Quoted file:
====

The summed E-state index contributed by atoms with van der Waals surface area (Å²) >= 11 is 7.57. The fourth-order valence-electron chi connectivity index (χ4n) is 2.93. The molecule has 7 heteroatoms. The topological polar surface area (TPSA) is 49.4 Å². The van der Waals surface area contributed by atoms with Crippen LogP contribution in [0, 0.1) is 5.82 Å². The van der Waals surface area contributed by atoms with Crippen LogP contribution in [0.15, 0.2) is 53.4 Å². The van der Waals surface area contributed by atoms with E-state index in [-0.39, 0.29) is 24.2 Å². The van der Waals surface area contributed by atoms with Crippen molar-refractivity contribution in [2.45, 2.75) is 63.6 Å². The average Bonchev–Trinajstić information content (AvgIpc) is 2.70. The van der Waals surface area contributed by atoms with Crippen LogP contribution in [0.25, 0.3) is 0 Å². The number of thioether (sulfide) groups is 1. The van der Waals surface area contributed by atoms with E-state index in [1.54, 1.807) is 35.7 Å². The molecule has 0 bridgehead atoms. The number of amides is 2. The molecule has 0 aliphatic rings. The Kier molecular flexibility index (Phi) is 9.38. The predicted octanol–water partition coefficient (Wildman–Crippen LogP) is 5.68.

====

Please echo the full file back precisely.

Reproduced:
The summed E-state index contributed by atoms with van der Waals surface area (Å²) >= 11 is 7.57. The fourth-order valence-electron chi connectivity index (χ4n) is 2.93. The molecule has 7 heteroatoms. The topological polar surface area (TPSA) is 49.4 Å². The van der Waals surface area contributed by atoms with Crippen LogP contribution in [0, 0.1) is 5.82 Å². The van der Waals surface area contributed by atoms with Crippen LogP contribution in [0.15, 0.2) is 53.4 Å². The van der Waals surface area contributed by atoms with E-state index in [-0.39, 0.29) is 24.2 Å². The van der Waals surface area contributed by atoms with Crippen molar-refractivity contribution in [2.45, 2.75) is 63.6 Å². The average Bonchev–Trinajstić information content (AvgIpc) is 2.70. The van der Waals surface area contributed by atoms with Crippen LogP contribution in [0.25, 0.3) is 0 Å². The number of thioether (sulfide) groups is 1. The van der Waals surface area contributed by atoms with E-state index in [1.54, 1.807) is 35.7 Å². The molecule has 0 bridgehead atoms. The number of amides is 2. The molecule has 0 aliphatic rings. The Kier molecular flexibility index (Phi) is 9.38. The predicted octanol–water partition coefficient (Wildman–Crippen LogP) is 5.68.